5 Active Learning Strategies

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Do you need some ideas for promoting active learning?

In a previous post, How To Improve A-level Attainment, this highlighted the importance of active learning in the classroom.

These techniques are not about pupils being physically active in the classroom (although sometimes that can help), but instead more about getting the learner to actively engage with the material being covered in class, so there is a better chance of something sticking!

Get Active

I’ve explained a few of my favourite active learning strategies here, in the hope that it saves someone a bit of planning time and gains a lot of pupil engagement!

1. Numbered listening
  • This involves dividing the class into groups of 4, and numbering each one (1, 2, 3 and 4).
  • The teacher then reads out a chunk of information, starting each sentence or small piece of information with a number. The corresponding pupil is responsible for making notes about that piece of information only.
  • At the end, pupils collaborate in their groups to bring together all the information and use it to answer quiz or examination questions.

This technique means that all pupils have to actively listen and then make quick notes, and by making each pupil an integral part of a team, they can be spurred on by mild peer pressure!

2. Relay races

Great for learning a sequence of events or something that can be represented diagrammatically.

  • Outside the classroom set up A3 paper and pens ready – have enough for the number of groups you are going to split your class into (it works best in groups of 3).
  • Display the information to the whole class on an interactive whiteboard or projector and give them 30 seconds to memorise as much as possible.
  • The first person then runs outside and draws/writes down as much as they can remember. They then return and the next person in the relay runs out to add to the piece of paper. This continues until each team thinks they have completed it.
  • Teams can then check and correct their sheets if necessary using the information on the board.
  • For an added challenge, try doing it in silence so pupils can’t confer or tell each other which bits are missing.
3. Spot the deliberate mistakes
  • We all make mistakes and use the classic “I was just checking you were all paying attention!” excuse when we do. So how about making those mistakes deliberately and getting pupils to spot them.
  • You can either warn them at the start of the lesson that there will be X number of mistakes throughout the lesson (prize for whoever spots them all!) or just wait and see if they pick them out.
4. Points mean prizes

A bit of independent work coupled with an Apprentice-style challenge.

  • Pupils (either individually or in teams) are given a set of tasks – these could be a series of recall or examination questions, or pieces of information to research. Each task is worth a certain number of points (you can differentiate them so harder tasks are worth more).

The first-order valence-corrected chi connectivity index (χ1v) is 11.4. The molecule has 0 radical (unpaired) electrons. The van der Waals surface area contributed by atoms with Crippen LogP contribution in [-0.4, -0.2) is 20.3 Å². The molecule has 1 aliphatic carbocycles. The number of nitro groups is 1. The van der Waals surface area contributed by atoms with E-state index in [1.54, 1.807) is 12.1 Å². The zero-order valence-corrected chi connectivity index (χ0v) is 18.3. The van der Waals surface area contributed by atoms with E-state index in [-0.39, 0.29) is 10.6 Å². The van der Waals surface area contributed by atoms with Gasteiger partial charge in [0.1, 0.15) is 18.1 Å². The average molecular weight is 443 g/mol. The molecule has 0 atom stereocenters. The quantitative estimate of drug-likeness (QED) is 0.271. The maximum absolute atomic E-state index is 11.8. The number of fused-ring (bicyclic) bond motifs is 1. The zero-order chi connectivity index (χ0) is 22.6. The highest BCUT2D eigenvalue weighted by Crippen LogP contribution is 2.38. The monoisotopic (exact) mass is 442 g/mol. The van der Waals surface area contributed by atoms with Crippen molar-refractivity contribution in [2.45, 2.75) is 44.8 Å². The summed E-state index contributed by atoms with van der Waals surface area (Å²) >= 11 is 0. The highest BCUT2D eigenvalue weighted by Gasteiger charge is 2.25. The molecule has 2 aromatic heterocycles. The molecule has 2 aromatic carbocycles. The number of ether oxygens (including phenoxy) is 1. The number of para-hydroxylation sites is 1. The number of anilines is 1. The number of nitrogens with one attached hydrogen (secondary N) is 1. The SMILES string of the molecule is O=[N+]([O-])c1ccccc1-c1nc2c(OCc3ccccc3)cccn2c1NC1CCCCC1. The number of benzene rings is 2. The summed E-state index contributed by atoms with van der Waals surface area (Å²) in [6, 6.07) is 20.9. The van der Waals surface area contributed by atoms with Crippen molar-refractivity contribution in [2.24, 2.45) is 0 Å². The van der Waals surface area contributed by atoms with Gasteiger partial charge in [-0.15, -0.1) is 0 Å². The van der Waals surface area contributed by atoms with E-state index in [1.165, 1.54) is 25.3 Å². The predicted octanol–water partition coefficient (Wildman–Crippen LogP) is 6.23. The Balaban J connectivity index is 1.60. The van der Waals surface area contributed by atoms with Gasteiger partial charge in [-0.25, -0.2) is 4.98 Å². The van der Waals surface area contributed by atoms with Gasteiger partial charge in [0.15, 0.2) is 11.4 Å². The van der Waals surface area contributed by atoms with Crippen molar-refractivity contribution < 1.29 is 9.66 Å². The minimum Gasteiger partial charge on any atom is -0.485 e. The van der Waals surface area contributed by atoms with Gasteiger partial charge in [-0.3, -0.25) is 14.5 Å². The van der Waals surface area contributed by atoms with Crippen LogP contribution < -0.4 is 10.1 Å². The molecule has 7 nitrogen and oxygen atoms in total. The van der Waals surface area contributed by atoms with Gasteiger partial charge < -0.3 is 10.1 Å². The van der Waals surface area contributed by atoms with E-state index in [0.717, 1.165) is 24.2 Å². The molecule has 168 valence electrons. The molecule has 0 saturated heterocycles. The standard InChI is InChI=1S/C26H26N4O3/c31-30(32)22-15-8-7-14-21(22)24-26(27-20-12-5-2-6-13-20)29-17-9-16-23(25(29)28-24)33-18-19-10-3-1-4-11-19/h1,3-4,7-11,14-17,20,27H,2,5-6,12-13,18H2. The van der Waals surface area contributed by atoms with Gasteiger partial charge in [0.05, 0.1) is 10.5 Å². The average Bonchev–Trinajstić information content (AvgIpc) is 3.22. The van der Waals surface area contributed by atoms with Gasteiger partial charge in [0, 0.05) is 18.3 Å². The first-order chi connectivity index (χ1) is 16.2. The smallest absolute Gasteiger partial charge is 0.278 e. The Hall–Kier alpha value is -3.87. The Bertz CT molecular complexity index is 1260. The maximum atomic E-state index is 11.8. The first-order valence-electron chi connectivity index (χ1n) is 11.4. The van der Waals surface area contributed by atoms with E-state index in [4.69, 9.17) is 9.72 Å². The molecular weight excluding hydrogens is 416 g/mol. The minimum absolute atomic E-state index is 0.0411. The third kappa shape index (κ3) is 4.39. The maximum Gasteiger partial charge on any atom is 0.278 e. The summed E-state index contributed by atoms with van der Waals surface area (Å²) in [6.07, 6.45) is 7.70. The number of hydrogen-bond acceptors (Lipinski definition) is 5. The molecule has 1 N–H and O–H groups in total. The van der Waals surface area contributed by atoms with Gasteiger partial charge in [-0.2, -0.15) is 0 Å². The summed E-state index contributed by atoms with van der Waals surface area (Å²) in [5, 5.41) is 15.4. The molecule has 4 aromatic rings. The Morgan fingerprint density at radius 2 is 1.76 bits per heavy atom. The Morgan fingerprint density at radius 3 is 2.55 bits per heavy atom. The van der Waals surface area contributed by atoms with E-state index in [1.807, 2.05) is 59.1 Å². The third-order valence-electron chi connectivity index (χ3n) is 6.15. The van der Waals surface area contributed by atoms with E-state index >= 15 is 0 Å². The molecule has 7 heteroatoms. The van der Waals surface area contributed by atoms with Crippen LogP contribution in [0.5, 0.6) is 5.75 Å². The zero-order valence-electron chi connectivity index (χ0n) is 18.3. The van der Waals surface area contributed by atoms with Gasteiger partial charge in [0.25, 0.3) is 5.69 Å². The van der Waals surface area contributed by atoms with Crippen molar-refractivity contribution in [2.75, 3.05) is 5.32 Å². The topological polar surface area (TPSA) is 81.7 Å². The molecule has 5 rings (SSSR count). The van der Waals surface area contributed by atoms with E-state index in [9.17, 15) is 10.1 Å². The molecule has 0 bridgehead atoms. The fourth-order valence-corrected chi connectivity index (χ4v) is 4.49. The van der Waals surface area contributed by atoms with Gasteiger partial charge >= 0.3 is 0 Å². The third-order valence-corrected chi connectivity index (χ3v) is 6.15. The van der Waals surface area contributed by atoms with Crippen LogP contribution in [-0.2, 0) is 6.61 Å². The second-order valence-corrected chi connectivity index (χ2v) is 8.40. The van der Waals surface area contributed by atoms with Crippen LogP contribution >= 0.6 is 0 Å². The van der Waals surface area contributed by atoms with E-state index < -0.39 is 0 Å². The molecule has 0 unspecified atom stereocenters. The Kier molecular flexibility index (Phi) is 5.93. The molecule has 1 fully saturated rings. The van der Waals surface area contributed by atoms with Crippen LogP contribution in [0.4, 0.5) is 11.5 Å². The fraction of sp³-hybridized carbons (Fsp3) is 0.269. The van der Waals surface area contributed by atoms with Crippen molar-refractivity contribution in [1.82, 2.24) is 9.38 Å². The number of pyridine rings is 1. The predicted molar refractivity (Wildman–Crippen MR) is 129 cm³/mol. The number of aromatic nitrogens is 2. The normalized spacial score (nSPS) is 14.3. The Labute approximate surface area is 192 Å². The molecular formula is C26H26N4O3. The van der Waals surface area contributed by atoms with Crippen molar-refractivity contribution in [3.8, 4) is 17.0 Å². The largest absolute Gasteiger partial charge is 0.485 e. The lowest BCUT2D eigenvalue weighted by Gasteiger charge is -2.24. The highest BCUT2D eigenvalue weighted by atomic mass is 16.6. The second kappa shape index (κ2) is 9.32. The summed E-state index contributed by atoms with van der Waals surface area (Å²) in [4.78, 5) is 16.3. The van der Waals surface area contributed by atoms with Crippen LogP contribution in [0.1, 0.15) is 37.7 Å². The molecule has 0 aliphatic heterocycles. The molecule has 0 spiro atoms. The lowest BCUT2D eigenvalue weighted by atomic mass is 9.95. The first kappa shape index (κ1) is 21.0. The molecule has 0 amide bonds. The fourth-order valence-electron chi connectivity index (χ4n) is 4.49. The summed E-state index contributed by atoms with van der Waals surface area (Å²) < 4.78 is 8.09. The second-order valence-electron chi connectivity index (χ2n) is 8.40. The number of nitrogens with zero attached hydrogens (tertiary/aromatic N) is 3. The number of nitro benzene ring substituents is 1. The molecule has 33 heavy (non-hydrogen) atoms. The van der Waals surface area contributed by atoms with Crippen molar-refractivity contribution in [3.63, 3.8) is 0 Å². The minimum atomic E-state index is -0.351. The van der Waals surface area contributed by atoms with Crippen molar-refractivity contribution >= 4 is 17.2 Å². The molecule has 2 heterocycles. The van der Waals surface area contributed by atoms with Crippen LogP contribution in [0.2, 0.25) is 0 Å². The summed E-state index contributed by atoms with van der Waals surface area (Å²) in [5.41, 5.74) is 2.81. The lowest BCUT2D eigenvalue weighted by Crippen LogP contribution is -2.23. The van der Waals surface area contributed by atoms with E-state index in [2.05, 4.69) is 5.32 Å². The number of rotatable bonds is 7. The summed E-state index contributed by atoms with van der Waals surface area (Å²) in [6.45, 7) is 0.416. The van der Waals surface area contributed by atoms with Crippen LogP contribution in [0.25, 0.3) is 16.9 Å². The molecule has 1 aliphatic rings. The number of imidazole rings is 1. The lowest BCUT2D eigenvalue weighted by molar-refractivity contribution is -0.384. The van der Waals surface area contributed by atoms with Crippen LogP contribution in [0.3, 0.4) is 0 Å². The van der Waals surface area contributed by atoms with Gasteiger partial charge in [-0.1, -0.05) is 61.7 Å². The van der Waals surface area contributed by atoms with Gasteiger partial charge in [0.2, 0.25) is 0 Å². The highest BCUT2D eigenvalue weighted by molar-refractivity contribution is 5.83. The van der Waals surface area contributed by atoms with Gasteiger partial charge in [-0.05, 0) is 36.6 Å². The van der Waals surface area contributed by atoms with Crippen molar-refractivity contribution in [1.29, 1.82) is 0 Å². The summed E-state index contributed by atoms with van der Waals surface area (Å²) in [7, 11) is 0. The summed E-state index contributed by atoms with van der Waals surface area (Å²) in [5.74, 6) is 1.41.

• Pupils then have a set amount of time to amass as many points as possible by completing the tasks.
  • At the end, provide model answers or information and have pupils peer assess each other’s work and award the points.
5. Reduce and remember

This can take a variety of forms and stops pupils from trying to highlight every word in their notes.

  • Get pupils to condense their notes on to a single side of A4 paper (a good homework option as well), or if you want to challenge them, have them design a poster where they can only write 10 words, but use unlimited symbols, diagrams or pictures (Emojis are brilliant for this type of activity!).
  • Or get pupils to “tweet’ their ideas limiting them to 140 characters as a plenary. Using Padlet you can set up a board and a QR code, so pupils can see their “tweets” appear on-screen for added excitement.
  • They could also put what they think is the key information from a topic on to a flash card or Post-it note, and then swap with another pupil and use their information to answer an examination question.

Hopefully this has given you some ideas to try – go forth and be active!

Alice England

Studying for a PhD in Biomedical Sciences at the University of Sheffield, Alice became heavily involved in the university outreach program. As a result of these experiences, she completed a PGCE in Secondary Science at the University of Nottingham and began teaching in 2012. Since then she has progressed to the Head of Biology at an independent school in Bristol, teaching all three sciences to GCSE, coordinating science teaching in the Junior School and specialising in A level Biology. Her educational passion is teaching and learning and is constantly on the look-out for novel ways to improve her practice. Outside of the classroom she works as a freelance educational resource author. She is also an active member of a local LGBT family group and there is nothing she loves more than spending time with her wife and their two young children.

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